FIG. 1 illustrates an example computing environment 100 that includes a memory sub-system 110 in accordance with some embodiments of the present disclosure. The memory sub-system 110 can include media, such as memory components 112A to 112N. The memory components 112A to 112N can be volatile memory components, non-volatile memory components, or a combination of such. In some embodiments, the memory sub-system is a storage system. An example of a storage system is a SSD. In some embodiments, the memory sub-system 110 is a hybrid memory/storage sub-system. In general, the computing environment 100 can include a host system 120 that uses the memory sub-system 110. For example, the host system 120 can write data to the memory sub-system 110 and read data from the memory sub-system 110.

The host system 120 can be a computing device such as a desktop computer, laptop computer, network server, mobile device, or such computing device that includes a memory and a processing device. The host system 120 can include or be coupled to the memory sub-system 110 so that the host system 120 can read data from or write data to the memory sub-system 110. The host system 120 can be coupled to the memory sub-system 110 via a physical host interface. As used herein, “coupled to” generally refers to a connection between components, which can be an indirect communicative connection or direct communicative connection (e.g., without intervening components), whether wired or wireless, including connections such as electrical, optical, magnetic, etc. Examples of a physical host interface include, but are not limited to, a serial advanced technology attachment (SATA) interface, a peripheral component interconnect express (PCIe) interface, universal serial bus (USB) interface, Fibre Channel, Serial Attached SCSI (SAS), etc. The physical host interface can be used to transmit data between the host system 120 and the memory sub-system 110. The host system 120 can further utilize an NVM Express (NVMe) interface to access the memory components 112A to 112N when the memory sub-system 110 is coupled with the host system 120 by the PCIe interface. The physical host interface can provide an interface for passing control, address, data, and other signals between the memory sub-system 110 and the host system 120.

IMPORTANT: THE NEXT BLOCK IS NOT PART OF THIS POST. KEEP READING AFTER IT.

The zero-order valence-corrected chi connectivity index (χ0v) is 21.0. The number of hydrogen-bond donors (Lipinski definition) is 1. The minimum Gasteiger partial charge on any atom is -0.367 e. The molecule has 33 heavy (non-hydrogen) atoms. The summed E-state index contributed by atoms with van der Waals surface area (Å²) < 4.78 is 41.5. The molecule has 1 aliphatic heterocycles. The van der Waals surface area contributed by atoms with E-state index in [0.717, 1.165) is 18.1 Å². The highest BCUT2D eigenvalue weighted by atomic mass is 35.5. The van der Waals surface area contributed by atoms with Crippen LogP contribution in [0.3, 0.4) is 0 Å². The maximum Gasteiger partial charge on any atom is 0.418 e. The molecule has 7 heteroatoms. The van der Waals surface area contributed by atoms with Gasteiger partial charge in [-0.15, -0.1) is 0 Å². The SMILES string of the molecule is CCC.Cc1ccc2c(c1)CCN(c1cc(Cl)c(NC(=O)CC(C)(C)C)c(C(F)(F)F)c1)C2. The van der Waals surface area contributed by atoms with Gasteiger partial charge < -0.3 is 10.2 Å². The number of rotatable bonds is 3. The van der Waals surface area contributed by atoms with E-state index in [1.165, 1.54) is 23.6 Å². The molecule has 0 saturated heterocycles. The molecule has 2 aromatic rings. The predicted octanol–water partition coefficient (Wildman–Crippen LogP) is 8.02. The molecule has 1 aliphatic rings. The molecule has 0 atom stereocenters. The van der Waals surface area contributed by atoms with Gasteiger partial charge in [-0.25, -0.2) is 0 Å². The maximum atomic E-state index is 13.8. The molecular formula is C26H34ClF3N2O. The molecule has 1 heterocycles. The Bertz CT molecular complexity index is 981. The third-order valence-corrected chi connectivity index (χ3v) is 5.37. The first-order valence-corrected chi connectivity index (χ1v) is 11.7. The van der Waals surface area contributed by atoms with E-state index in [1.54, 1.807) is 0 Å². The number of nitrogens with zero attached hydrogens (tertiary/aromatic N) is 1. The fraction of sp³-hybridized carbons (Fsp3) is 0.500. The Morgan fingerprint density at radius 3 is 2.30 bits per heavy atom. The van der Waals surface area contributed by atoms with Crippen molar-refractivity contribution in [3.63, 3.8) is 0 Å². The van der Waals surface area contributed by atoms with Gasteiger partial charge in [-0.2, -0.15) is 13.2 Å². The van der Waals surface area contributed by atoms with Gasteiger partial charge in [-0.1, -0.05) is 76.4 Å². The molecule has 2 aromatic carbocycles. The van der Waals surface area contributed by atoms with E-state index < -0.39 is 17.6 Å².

The memory components 112A to 112N can include any combination of the different types of non-volatile memory components and/or volatile memory components. An example of non-volatile memory components includes a negative-and (NAND) type flash memory. Each of the memory components 112A to 112N can include one or more arrays of memory cells such as single level cells (SLCs) or multi-level cells (MLCs) (e.g., triple level cells (TLCs) or quad-level cells (QLCs)). In some embodiments, a particular memory component can include both an SLC portion and a MLC portion of memory cells. Each of the memory cells can store one or more bits of data (e.g., data blocks) used by the host system 120. Although non-volatile memory components such as NAND type flash memory are described, the memory components 112A to 112N can be based on any other type of memory such as a volatile memory. In some embodiments, the memory components 112A to 112N can be, but are not limited to, random access memory (RAM), read-only memory (ROM), dynamic random access memory (DRAM), synchronous dynamic random access memory (SDRAM), phase change memory (PCM), magneto random access memory (MRAM), negative-or (NOR) flash memory, electrically erasable programmable read-only memory (EEPROM), and a cross-point array of non-volatile memory cells. A cross-point array of non-volatile memory can perform bit storage based on a change of bulk resistance, in conjunction with a stackable cross-gridded data access array. Additionally, in contrast to many flash-based memories, cross-point non-volatile memory can perform a write in-place operation, where a non-volatile memory cell can be programmed without the non-volatile memory cell being previously erased. Furthermore, the memory cells of the memory components 112A to 112N can be grouped as memory pages or data blocks that can refer to a unit of the memory component used to store data.